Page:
In this “Innovation in Teaching” course for trainee teachers, a diverse body of students research and produce a paper over the course of 10 weeks about learning and teaching. With the need to digitise content and didactics, efforts were made to streamline the learning experience through, for example, integrating activities into the same platform, Microsoft Teams.
The instructor started using FeedbackFruits in this course in order to stimulate the learning process and feedback dialogue. The Assignment Review tool was chosen to allow feedback to be given to students’ handed-in work according to a set of predetermined criteria, as well as to provide a straightforward overview of how students completed the activity and processed their feedback.
• The student can use scientific theories about learning and teaching for the analysis of practical problems that they encountered with their own students.
• The student can make a connection between the theory and their own educational practice.
Students identify and research a problem in education which they want to write about. First, they find peer-reviewed articles about their chosen topic and elaborate on two or three aspects within a theoretical framework, after which they address possible applications in practice, asking the question “How can I improve my teaching?” The instructor used a more autonomous system of feedback, whereby students could choose for themselves which moment to ask for feedback (up until the middle of the course), on either contents or formatting. As well as handing in their paper, students completed a self-evaluation.
As a follow-up assignment, students rewrote a paragraph of their choice based on the feedback. They then made a document which included the original paragraph, feedback, and new paragraph, and discussed this in pairs.
Learning activities, based on the Bloom taxonomy, are mainly at the level of:
• Evaluate - Students reflect on their learning process at multiple points during the course
• Create - Students produce a concept for a final paper linking theory and practice
• This was a formative assessment and no numerical scores were allocated in the feedback given to students.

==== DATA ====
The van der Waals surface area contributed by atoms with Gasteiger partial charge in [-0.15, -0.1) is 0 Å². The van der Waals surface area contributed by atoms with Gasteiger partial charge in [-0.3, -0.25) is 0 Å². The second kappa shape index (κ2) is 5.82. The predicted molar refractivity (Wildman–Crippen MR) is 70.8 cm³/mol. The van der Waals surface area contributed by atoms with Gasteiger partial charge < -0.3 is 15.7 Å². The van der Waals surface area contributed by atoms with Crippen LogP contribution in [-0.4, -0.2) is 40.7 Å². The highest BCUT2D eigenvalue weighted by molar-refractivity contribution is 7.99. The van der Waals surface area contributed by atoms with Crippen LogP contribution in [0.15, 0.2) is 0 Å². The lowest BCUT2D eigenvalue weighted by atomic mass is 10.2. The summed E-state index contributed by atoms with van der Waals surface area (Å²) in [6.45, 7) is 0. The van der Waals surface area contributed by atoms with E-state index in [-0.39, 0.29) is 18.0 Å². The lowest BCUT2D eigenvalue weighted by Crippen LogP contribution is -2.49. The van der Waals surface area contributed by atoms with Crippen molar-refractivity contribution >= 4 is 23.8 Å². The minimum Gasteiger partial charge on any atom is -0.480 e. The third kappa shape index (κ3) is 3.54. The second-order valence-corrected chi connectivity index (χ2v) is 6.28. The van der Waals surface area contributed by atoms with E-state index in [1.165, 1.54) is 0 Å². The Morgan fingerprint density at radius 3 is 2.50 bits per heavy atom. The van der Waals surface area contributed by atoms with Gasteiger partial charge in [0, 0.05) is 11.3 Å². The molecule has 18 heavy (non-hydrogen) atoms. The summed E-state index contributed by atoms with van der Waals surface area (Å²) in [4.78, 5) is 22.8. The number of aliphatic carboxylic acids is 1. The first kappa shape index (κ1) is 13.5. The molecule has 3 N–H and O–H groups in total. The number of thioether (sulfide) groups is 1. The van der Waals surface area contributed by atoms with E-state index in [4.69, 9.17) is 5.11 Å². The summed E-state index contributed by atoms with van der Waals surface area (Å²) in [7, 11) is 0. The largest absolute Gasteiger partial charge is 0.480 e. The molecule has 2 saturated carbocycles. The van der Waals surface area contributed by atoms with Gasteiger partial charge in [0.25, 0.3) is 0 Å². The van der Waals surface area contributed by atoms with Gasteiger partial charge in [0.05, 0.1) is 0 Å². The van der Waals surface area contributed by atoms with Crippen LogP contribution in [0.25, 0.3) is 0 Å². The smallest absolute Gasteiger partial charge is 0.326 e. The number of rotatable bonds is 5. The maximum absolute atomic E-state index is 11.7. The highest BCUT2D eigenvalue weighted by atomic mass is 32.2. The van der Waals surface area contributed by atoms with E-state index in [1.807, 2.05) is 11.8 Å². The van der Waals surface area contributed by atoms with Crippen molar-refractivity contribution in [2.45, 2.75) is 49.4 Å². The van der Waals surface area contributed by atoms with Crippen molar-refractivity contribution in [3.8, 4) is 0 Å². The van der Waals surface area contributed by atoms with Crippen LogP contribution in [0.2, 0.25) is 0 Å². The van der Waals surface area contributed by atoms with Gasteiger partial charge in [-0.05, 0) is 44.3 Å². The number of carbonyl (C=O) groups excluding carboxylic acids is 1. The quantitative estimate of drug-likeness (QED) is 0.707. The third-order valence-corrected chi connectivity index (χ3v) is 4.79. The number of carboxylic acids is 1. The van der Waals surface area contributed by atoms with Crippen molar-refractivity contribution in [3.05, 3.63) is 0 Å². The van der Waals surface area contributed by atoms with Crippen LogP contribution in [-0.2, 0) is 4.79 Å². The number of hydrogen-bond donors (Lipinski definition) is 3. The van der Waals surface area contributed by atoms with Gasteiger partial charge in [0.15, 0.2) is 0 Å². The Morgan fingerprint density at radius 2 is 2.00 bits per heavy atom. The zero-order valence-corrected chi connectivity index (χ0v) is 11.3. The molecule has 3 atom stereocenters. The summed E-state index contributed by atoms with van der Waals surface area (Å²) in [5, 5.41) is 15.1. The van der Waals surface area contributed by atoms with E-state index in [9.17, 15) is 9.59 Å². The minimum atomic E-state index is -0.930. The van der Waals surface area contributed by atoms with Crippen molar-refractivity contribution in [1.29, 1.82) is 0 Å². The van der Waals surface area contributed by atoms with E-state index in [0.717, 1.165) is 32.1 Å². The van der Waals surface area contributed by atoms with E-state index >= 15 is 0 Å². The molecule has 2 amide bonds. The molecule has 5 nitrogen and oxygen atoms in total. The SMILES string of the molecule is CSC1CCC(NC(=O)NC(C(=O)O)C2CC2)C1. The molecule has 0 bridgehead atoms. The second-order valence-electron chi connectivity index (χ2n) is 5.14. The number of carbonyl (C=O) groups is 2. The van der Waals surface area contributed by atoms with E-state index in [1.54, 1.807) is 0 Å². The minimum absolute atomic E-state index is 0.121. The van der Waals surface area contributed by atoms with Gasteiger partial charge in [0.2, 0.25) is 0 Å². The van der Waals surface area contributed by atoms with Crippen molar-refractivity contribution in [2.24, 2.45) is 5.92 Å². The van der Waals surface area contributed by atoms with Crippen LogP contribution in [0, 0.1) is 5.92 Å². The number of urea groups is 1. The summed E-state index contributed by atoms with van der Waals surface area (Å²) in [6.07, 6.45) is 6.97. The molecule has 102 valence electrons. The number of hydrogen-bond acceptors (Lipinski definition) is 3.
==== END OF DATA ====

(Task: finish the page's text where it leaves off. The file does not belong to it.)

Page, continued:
• For the self-evaluation rubric, students rated their work as ‘sufficient’ or ‘exceptional’.
• The overview of student progress at the top of the activity was found to be an effective way of keeping track of how students had encountered the activity, showing who had delivered their work as well as who had received and read their feedback.
• The combination of using feedback criteria while also being able to make in-line comments was found to be a useful way of streamlining the feedback process. Being able to choose whether a comment refers to the whole document, a particular criterion, or a specific part of the text also helped to situate feedback comments.
• The instructor mentioned that, now the student’s work and the rubric could be visible in the same interface and on the same screen, time was saved by not having to switch between different windows.
• In this assignment the feedback dialogue was a crucial part of the activities - the feedback students found most useful was actionable, detailed feedback, rich with examples. As well as digitally processing this feedback, discussing it in person further internalises the learning process for students.
"My students liked using FeedbackFruits: You can make your courses much more sparkling and vibrant, and now it seems that students are taking the feedback more seriously!" - Anne Potters, Lecturer
• The instructor chose to make a screen recording of how to use Assignment Review to ensure students knew where and how to hand in their work, and this video was shared before the activity began.
• The instructor included detailed instructions inside of Assignment Review about how and when students should hand in their work, including the self-evaluation rubric as a document attachment inside the instructions box.
• After students handed in their work, and requested a feedback moment, the instructor used a qualitative 3-point rubric to assess student’s work.
• The student progress overview not only meant more insight into the class’ progress, but also allowed the instructor to download and view statistics in the form of a spreadsheet (.csv file). This opens the possibility for analytics and insights to be generated from the data.
• Students being able to view each other’s work inside Assignment Review, without being able to change it, was found to be a useful feature by the instructor, since it further catalyses the group-learning process.